Barnardo’s welcomes the Department of Education’s revised safeguarding guidance published on Thursday 17 May which includes advice on how to deal with sexual violence and harassment in school.
While the leading children’s charity supports the ‘Keeping Children Safe in Education’ advice, it is urging the Government to publish its consultation on the guidance on relationships and sex education (RSE) as soon as possible.
The charity is also unveiling its own research with young people today on what they want from RSE lessons, which includes nine key recommendations to the Government based on the views of the young people Barnardo’s supports.
Barnardo’s Chief Executive, Javed Khan said:
We are delighted that the Government has recognised the problem of sexual violence in schools and welcome the guidance on dealing with incidents.
However, we urge the Government to tackle this issue by also publishing its consultation on the guidance on relationships and sex education (RSE) without further delay.
This guidance is key to helping children understand healthy relationships, respect, consent and stay safe online.
As well us featuring the opinions of young people, our report ‘Involve Us, Respect Us’ includes recommendations for educators on how to deliver the new age-appropriate relationships and sex education lessons.
Three young people supported by Barnardo’s contributed to the report:
Young person A said:
When I was in school I was never taught about the warning signs of grooming, nor was I ever taught the importance of healthy relationships. I just went with whatever the TV or other aspects in life took me. I was never taught about the warning signs of an unhealthy relationship – if I was I wouldn’t have gone down the dark path like I did. These lessons are just as important as Maths and English.
Young person B said:
I used to speak to someone online and I was convinced it was my boyfriend. And I have no idea who they were. I was in year 7. Because I hadn’t been taught anything I thought he was a friend and at that age you just think ‘yeah he can be my boyfriend’. Now obviously I realise and think ‘what was I doing?
Young person C said:
In secondary school I had zero confidence. Back when sexual desire and appearance was such an important thing, I thought nothing of myself physically throughout secondary school and for a few years afterwards. But had I known I was special and am unique during school I would have been happier.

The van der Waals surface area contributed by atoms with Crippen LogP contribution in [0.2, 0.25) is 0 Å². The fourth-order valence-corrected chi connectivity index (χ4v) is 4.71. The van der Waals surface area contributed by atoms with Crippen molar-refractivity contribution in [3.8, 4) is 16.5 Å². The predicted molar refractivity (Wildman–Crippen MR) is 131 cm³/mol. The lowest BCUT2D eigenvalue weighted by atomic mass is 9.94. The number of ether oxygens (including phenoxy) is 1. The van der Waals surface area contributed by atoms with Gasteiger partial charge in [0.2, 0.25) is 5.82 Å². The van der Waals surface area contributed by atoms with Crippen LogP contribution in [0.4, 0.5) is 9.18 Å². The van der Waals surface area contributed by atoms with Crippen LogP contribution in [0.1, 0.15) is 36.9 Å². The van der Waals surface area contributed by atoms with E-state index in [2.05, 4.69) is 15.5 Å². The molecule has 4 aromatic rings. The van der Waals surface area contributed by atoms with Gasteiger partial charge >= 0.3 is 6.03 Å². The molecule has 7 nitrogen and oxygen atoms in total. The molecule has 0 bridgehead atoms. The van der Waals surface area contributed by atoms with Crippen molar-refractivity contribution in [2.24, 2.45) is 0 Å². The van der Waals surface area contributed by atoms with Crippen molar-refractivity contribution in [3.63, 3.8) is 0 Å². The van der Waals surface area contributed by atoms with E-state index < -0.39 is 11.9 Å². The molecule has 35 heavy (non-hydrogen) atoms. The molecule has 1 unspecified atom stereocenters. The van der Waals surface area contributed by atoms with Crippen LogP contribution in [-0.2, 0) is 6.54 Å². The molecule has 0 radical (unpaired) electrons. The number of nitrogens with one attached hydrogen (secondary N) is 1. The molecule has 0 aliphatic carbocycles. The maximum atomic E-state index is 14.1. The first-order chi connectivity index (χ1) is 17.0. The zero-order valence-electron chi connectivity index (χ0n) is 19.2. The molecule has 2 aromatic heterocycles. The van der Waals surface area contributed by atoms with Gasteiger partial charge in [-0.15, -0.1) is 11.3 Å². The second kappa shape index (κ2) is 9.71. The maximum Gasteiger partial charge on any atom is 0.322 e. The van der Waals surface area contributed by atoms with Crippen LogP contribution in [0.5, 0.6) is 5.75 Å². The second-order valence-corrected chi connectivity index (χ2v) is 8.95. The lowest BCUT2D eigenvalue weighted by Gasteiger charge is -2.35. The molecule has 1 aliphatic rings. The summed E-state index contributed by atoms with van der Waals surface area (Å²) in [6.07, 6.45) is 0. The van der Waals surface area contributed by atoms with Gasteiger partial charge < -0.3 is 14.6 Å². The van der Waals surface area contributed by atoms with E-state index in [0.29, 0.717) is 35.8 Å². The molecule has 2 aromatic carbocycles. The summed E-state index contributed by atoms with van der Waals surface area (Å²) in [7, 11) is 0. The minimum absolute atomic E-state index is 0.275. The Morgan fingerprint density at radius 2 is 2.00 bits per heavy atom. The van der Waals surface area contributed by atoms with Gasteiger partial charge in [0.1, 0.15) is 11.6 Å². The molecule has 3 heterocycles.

The Government has announced that all schools in England must deliver RSE classes from September 2019. Barnardo’s sought the views of young people using Barnardo’s services including support for those leaving care, the victims of sexual exploitation, domestic abuse and LGBT young people.
The charity has produced nine recommendations for the Government to inform its guidance for delivering RSE in schools which educators may also find helpful:
- Teach a wide-ranging RSE curriculum to all young people.
- When discussing topics in RSE, always consider the potential impact on young people who may have had personal experiences of these issues.
- Deliver RSE within a holistic Personal, Social, Health and Economic (PSHE) education programme.
- Teach topics (such as first menstruation, sexually transmitted infections (STIs) or sexual intercourse) early enough so young people feel prepared for the future.
- Participants wanted RSE to be taught often enough for young people to fully understand topics.
- Consult young people about whether they have concerns regarding the topics they will be taught, so their concerns can be addressed.
- Consult young people about whether they have concerns regarding mixed-gender RSE classes, so their concerns can be addressed.
- Make sure the skills and characteristics of the educator suit young people’s preferences. Educators should be open-minded, relatable, confident, knowledgeable and ‘sex-positive’.
- Allow time and space for student discussion, debate and peer learning within RSE.
To read the report, and a summary, visit: www.barnardos.org.uk/involve_us_respect_us_web.pdf